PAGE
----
Of course, now we know that the proper discount rate to apply is the return on the (dynamic) portfolio of the stock and the bond that a) maximizes the expected growth rate and, equivalently, b) makes the discounted stock and bond prices martingales under P.

To frame an option pricing model requiring (or, more practically, worked in reverse, implying) a risky discount rate requires imposing some restrictions on utility preferences (as per Rubinstein, Ross, and Carr) or an asset pricing model (e.g. CAPM, APT). I took the latter approach in the late 1980’s, as I was suspicious of aggregating utility from the small to the large.If memory serves me right, he was applying a pretty standard discounted expected cash flow argument to Samuelson’s lognormal stock price model to find the present value of the option. That gives you the right general shape of the resulting valuation formula, but with a risk adjusted discount rate that is hard to determine.

An interesting practical problem is that a formulation with risky discount rates introduces a second unobservable into the valuation equation, which complicates things. Joint estimation of implied volatility and expected return from the same data is possible but messy. I used a 2-step procedure – first imply Black-world vols, and then use that vol in the risky discount rate option model to back out expected return from option price.

A related question if you would humour me – within the assumptions of the model, is the usual risk-neutral Black Scholes implied volatility an unbiased estimate of real world vol, or is somehow affected by the risk-neutral valuation? I vote for the former.

Within the assumptions of the model -- which include the ability to make instantaneous, costless trades -- Black-Scholes implied volatility is an unbiased estimate of real world volatility.A related question if you would humour me – within the assumptions of the model, is the usual risk-neutral Black Scholes implied volatility an unbiased estimate of real world vol, or is somehow affected by the risk-neutral valuation? I vote for the former.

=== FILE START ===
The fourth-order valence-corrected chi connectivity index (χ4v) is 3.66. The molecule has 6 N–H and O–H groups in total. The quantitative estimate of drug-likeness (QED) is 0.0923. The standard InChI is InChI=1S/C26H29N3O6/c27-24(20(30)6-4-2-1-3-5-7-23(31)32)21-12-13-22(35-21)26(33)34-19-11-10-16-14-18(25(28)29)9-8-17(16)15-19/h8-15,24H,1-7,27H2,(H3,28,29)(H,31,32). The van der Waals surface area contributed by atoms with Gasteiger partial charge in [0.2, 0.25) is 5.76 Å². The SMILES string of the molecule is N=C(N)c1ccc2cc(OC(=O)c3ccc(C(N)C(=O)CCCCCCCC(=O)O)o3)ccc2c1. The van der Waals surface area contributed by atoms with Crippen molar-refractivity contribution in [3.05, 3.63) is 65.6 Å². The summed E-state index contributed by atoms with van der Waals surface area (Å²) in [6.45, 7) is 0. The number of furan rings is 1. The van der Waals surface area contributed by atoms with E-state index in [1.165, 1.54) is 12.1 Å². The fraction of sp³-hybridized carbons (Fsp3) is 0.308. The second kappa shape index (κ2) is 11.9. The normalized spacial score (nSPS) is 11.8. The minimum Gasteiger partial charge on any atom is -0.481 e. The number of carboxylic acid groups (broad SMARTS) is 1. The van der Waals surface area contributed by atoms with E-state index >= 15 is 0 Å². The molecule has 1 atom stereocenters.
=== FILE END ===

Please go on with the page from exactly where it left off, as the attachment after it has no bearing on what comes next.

This is true, but in a slightly trivial sense: within the assumptions of the model, real world volatility is a constant and the model implied volatility will equal this constant. Furthermore, observing a time series of prices over an arbitrarily short time period, if sampled with sufficient frequency, will reveal this volatility.

It's not clear to me that such a two-parameter model exists in continuous-time, rendering the arguments about the vol suspect. What exactly are the assumptions of the model?To frame an option pricing model requiring (or, more practically, worked in reverse, implying) a risky discount rate requires imposing some restrictions on utility preferences (as per Rubinstein, Ross, and Carr) or an asset pricing model (e.g. CAPM, APT). I took the latter approach in the late 1980’s, as I was suspicious of aggregating utility from the small to the large.If memory serves me right, he was applying a pretty standard discounted expected cash flow argument to Samuelson’s lognormal stock price model to find the present value of the option. That gives you the right general shape of the resulting valuation formula, but with a risk adjusted discount rate that is hard to determine.

An interesting practical problem is that a formulation with risky discount rates introduces a second unobservable into the valuation equation, which complicates things. Joint estimation of implied volatility and expected return from the same data is possible but messy. I used a 2-step procedure – first imply Black-world vols, and then use that vol in the risky discount rate option model to back out expected return from option price.

A related question if you would humour me – within the assumptions of the model, is the usual risk-neutral Black Scholes implied volatility an unbiased estimate of real world vol, or is somehow affected by the risk-neutral valuation? I vote for the former.